HC Deb 02 June 1921 vol 142 cc1265-6W

asked the Minister of Transport whether his attention has been called to the effect of existing motor licence duties in certain cases; whether it is within his knowledge that feeling aroused by the imposition of these duties last January has not subsided; whether licence duties were calculated on a basis to secure a certain sum, no provision being made for the additional vehicles which it might have been expected would be manufactured and put into service if the amount of duty were moderated; whether sufficient experience has been gained to enable a statement to be made as to the effect of the duties upon the automobile industry; and whether any indication of relief can be given at this time?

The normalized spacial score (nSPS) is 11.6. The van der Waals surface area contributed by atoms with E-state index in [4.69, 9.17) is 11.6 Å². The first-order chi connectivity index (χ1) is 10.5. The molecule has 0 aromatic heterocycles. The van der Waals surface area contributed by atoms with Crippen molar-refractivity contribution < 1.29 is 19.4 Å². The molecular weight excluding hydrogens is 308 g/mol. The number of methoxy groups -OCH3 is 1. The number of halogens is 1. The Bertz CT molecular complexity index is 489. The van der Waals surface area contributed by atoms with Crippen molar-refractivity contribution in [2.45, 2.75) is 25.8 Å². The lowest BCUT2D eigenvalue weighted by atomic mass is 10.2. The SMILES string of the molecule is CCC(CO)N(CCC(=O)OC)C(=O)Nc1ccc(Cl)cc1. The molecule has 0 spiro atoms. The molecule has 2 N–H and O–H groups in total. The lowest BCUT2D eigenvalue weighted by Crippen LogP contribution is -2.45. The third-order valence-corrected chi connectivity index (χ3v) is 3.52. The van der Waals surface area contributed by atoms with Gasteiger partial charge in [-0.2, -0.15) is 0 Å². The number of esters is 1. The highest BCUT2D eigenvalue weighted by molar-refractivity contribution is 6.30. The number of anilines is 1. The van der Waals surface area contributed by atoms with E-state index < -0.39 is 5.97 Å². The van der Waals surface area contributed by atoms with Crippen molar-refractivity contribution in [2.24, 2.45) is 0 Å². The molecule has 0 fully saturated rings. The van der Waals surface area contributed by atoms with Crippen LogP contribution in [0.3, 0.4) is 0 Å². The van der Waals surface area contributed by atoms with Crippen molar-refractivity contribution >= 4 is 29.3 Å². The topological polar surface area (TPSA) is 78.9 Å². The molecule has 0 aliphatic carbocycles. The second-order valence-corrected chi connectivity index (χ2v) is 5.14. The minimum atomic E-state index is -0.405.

Representatives of the motor industry have very freely placed before my right hon. Friend the Minister of Transport their views on the effect of the present taxes on their industry. From the information available, he is disposed to believe that they over-estimate both the amount of increased taxation falling on the individual owner of a motor vehicle and the extent to which the new taxes have contributed to the depression from which the motor industry, in common with other industries, is unfortunately at present suffering. The existing licensing and registration duties are substantially those recommended in the Report of the Departmental Committee, which was presented to the House in April, 1920 (Cmd. Paper 660). The Committee were asked to devise a scheme which would produce a certain revenue. Their estimate of the proceeds of the duties, on the information at present before me, seems likely to prove exceedingly accurate. The new duties have not yet been in operation for six months, and sufficient experience has not been obtained of their effect to justify any reduction. If, and when, it should appear that the scale of duties is likely to produce more revenue than is reasonably necessary, the matter of reduction will be favourably considered.

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